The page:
After sacrifices prove unsuccessful, Cepheus enquires of an oracle to find what to do. He finds the monster will only leave them alone if Andromeda is sacrificed to it. If he does not the monster will terrorise and devour all the inhabitants of the land.. Here we see the negative backlash. The old energy wants things to remain as they are. It pretends that if things were just like the old days again, things would be all right. This energy wants to devour new life while it is still small, fragile and vulnerable. It tries to use fear to stop the new growth, before it becomes unstoppable. Perseus asks for, and is offered, the hand of Andromeda in marriage if he kills the sea monster. 

King Cepheus has not tried to stop his daughter being killed. He thinks he has no choice since he is a part of the negative complimentary relationship with the old energy. The citizens call for Andromeda to die so they will be saved. The citizens are the basis of Cepheus’ power and maintaining his power is more important than the life of his daughter. Every time the new energy rears its head it is sacrificed, for fear of its threat to the existing order of things. Cepheus bows to the pressure of his people and gives up his own daughter. 

Perseus is of the new male energy. He has true courage and wisdom. This monster must be faced up to before the new male and new female can fully merge. If they try to merge, or marry, at this point, they would be forced apart again by the old negative energy. Their relationship would break down. Andromeda would become the monster of the relationship. Perseus therefore goes forth flying above the monster tricking it. Perseus is new energy and flying is something totally unexpected by the monster. The monster attacks Perseus’s shadow, thrashing and writhing about as anyone does in senseless rage. Then Perseus struck at the monster with his sickle and cut off its head.. He had the Gorgon’s head ready in case it was needed, and in fact in some versions Perseus uses the Gorgon’s head to defeat the sea monster. Andromeda is safely returned to her parents, who are naturally overjoyed. Perseus makes offerings to the gods to give thanks for their help to him, just as it is right for us to be grateful for the higher energy we have used to help us through difficulties. 

King Cepheus had not expected Perseus to succeed and so his promise of Andromeda’s hand in marriage was somewhat rashly given. Andromeda had already been promised as a wife to Agenor. (others say it was to Phineus, a brother to Cepheus). Agenor is the male part of us that strives to gain the perfect prize, before he has grown enough for a union to be lasting. The rejection brings up feelings of jealousy. Perseus fought valiantly but he was outnumbered by far. He is still small and frail really; still vulnerable to attack. Perseus must use the head of Medusa to petrify all those who seek to kill him. 

Cepheus and Cassiopeia were set among the heavens as constellations. As a punishment for her treachery, Cassiopeia was placed in a basket, that at certain times of the year is tipped upside down. 

Perseus and Andromeda were married, the union of new male and new female. This is the mystic marriage of heaven and earth. At last the compliments come together. At last they are ready for the marriage.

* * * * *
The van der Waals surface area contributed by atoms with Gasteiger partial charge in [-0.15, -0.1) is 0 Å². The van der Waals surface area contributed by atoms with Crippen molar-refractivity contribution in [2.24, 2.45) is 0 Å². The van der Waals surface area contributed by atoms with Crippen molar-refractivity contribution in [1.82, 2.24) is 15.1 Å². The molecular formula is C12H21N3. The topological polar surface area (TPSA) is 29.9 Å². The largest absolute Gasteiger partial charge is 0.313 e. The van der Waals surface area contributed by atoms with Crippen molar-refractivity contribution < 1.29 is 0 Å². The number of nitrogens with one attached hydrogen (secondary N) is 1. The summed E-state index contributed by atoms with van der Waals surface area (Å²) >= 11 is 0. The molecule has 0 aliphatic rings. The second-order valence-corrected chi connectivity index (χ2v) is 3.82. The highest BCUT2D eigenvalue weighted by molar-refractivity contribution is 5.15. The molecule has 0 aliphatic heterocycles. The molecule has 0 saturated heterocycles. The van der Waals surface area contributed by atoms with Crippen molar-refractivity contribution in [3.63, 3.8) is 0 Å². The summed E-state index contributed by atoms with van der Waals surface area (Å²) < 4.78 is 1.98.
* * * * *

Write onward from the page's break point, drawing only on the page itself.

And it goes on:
Perseus and Andromeda return to Seriphos. In the same way as a therapist takes us back to our childhood to re-examine our youth from an adults perspective, Perseus must return. First he must return to Seriphos and King Polydectes and then to Argos and King Acrisius. 

Arriving on the island of Seriphos, they find King Polydectes still pursuing his mother, Danae. She and Dictys were hiding in a temple. While Perseus and Andromeda were away having their adventures, Danae and Dictys were back on Seriphos undergoing their own learning. Danae and Dictys entered a temple, a sacred space, for they too have brought their male and female energy together in a positive growing way. 

The old male energy of King Polydectes knows nothing other than violence, lust and greed. Any relationship he would have would be based on those qualities and could never be fulfilling. Perseus leaves Danae and Andromeda with Dictys and goes to the royal court to deliver his gift to the king. The gift of course is the head of Medusa. Perseus does precisely what King Polydectes asked of him and shows him the head of Medusa. As soon as the King sees the reality of the old female energy, his dancing partner, he, and those around him, are filled with fear and turned to stone. Those stones still stand on the island of Seriphos. Perseus puts Dictys on the throne of the island of Seriphos. A good king has arrived. Now good wisdom and authority spread over the island. 

Hermes and Athene visit Perseus and he returns their gifts. The cap, sandals and bag will be returned to the Stygian Nymphs by Hermes. Athene took the head of Medusa which she fixed on to her shield. We cannot remain in our higher self permanently. We cannot be forever meditating or having mystical experiences. Life is about learning to live on earth with its restrictions. Now that the gifts of the gods are no longer required, they are returned. The head of Medusa now becomes a part of Athene. The ability to stand up to the old female energy becomes a part of our higher self we can all link into.